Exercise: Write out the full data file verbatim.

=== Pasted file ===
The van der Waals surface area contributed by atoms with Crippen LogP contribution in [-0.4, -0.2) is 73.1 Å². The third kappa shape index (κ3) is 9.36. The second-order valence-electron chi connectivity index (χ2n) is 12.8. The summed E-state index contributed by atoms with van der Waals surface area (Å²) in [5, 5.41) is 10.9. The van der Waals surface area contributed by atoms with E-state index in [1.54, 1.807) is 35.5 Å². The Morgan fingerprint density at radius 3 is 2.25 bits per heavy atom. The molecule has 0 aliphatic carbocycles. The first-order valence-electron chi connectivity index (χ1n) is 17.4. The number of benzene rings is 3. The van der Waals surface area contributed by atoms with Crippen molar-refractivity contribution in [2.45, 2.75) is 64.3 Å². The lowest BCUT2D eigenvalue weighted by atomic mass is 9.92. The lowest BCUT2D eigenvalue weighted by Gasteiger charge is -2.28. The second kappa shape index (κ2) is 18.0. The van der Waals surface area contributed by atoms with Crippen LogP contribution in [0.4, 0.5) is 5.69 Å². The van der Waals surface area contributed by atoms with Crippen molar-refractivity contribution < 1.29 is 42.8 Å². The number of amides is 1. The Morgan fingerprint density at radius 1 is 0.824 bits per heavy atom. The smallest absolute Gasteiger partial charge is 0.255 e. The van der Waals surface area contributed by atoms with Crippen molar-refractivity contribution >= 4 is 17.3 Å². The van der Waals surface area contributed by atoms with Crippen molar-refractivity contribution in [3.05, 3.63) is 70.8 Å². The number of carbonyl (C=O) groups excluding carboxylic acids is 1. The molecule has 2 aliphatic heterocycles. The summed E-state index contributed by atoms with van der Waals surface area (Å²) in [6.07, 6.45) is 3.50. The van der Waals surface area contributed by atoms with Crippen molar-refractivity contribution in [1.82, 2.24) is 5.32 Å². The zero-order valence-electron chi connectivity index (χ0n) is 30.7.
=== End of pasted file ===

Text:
The van der Waals surface area contributed by atoms with Crippen LogP contribution in [-0.4, -0.2) is 73.1 Å². The third kappa shape index (κ3) is 9.36. The second-order valence-electron chi connectivity index (χ2n) is 12.8. The summed E-state index contributed by atoms with van der Waals surface area (Å²) in [5, 5.41) is 10.9. The van der Waals surface area contributed by atoms with E-state index in [1.54, 1.807) is 35.5 Å². The Morgan fingerprint density at radius 3 is 2.25 bits per heavy atom. The molecule has 0 aliphatic carbocycles. The first-order valence-electron chi connectivity index (χ1n) is 17.4. The number of benzene rings is 3. The van der Waals surface area contributed by atoms with Crippen molar-refractivity contribution in [2.45, 2.75) is 64.3 Å². The lowest BCUT2D eigenvalue weighted by atomic mass is 9.92. The lowest BCUT2D eigenvalue weighted by Gasteiger charge is -2.28. The second kappa shape index (κ2) is 18.0. The van der Waals surface area contributed by atoms with Crippen LogP contribution in [0.4, 0.5) is 5.69 Å². The van der Waals surface area contributed by atoms with Crippen molar-refractivity contribution < 1.29 is 42.8 Å². The number of amides is 1. The Morgan fingerprint density at radius 1 is 0.824 bits per heavy atom. The smallest absolute Gasteiger partial charge is 0.255 e. The van der Waals surface area contributed by atoms with Crippen molar-refractivity contribution >= 4 is 17.3 Å². The van der Waals surface area contributed by atoms with Crippen molar-refractivity contribution in [3.05, 3.63) is 70.8 Å². The number of carbonyl (C=O) groups excluding carboxylic acids is 1. The molecule has 2 aliphatic heterocycles. The summed E-state index contributed by atoms with van der Waals surface area (Å²) in [6.07, 6.45) is 3.50. The van der Waals surface area contributed by atoms with Crippen molar-refractivity contribution in [1.82, 2.24) is 5.32 Å². The zero-order valence-electron chi connectivity index (χ0n) is 30.7.